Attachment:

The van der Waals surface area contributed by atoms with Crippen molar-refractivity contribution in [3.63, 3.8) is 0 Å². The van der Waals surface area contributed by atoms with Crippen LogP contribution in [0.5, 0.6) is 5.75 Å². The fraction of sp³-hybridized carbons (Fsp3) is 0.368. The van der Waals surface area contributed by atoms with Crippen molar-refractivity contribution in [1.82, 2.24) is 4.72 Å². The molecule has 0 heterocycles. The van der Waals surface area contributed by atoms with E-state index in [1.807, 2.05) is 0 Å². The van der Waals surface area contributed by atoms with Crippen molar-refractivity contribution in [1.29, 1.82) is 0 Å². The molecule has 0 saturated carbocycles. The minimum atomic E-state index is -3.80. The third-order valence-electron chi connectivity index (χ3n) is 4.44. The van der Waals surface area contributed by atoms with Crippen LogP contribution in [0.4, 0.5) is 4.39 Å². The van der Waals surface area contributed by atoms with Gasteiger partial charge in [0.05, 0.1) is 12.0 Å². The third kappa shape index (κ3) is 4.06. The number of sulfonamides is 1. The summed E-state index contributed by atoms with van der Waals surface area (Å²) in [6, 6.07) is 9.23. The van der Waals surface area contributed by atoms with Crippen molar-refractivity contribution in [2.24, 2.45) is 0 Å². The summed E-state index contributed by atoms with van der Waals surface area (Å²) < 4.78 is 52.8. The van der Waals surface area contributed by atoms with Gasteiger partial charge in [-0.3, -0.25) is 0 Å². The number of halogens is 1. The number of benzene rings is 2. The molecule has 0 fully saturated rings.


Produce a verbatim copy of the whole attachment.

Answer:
The van der Waals surface area contributed by atoms with Crippen molar-refractivity contribution in [3.63, 3.8) is 0 Å². The van der Waals surface area contributed by atoms with Crippen LogP contribution in [0.5, 0.6) is 5.75 Å². The fraction of sp³-hybridized carbons (Fsp3) is 0.368. The van der Waals surface area contributed by atoms with Crippen molar-refractivity contribution in [1.82, 2.24) is 4.72 Å². The molecule has 0 heterocycles. The van der Waals surface area contributed by atoms with E-state index in [1.807, 2.05) is 0 Å². The van der Waals surface area contributed by atoms with Crippen molar-refractivity contribution in [1.29, 1.82) is 0 Å². The molecule has 0 saturated carbocycles. The minimum atomic E-state index is -3.80. The third-order valence-electron chi connectivity index (χ3n) is 4.44. The van der Waals surface area contributed by atoms with Crippen LogP contribution in [0.4, 0.5) is 4.39 Å². The van der Waals surface area contributed by atoms with Gasteiger partial charge in [0.05, 0.1) is 12.0 Å². The third kappa shape index (κ3) is 4.06. The number of sulfonamides is 1. The summed E-state index contributed by atoms with van der Waals surface area (Å²) in [6, 6.07) is 9.23. The van der Waals surface area contributed by atoms with Crippen molar-refractivity contribution in [2.24, 2.45) is 0 Å². The summed E-state index contributed by atoms with van der Waals surface area (Å²) < 4.78 is 52.8. The van der Waals surface area contributed by atoms with Gasteiger partial charge in [-0.3, -0.25) is 0 Å². The number of halogens is 1. The number of benzene rings is 2. The molecule has 0 fully saturated rings.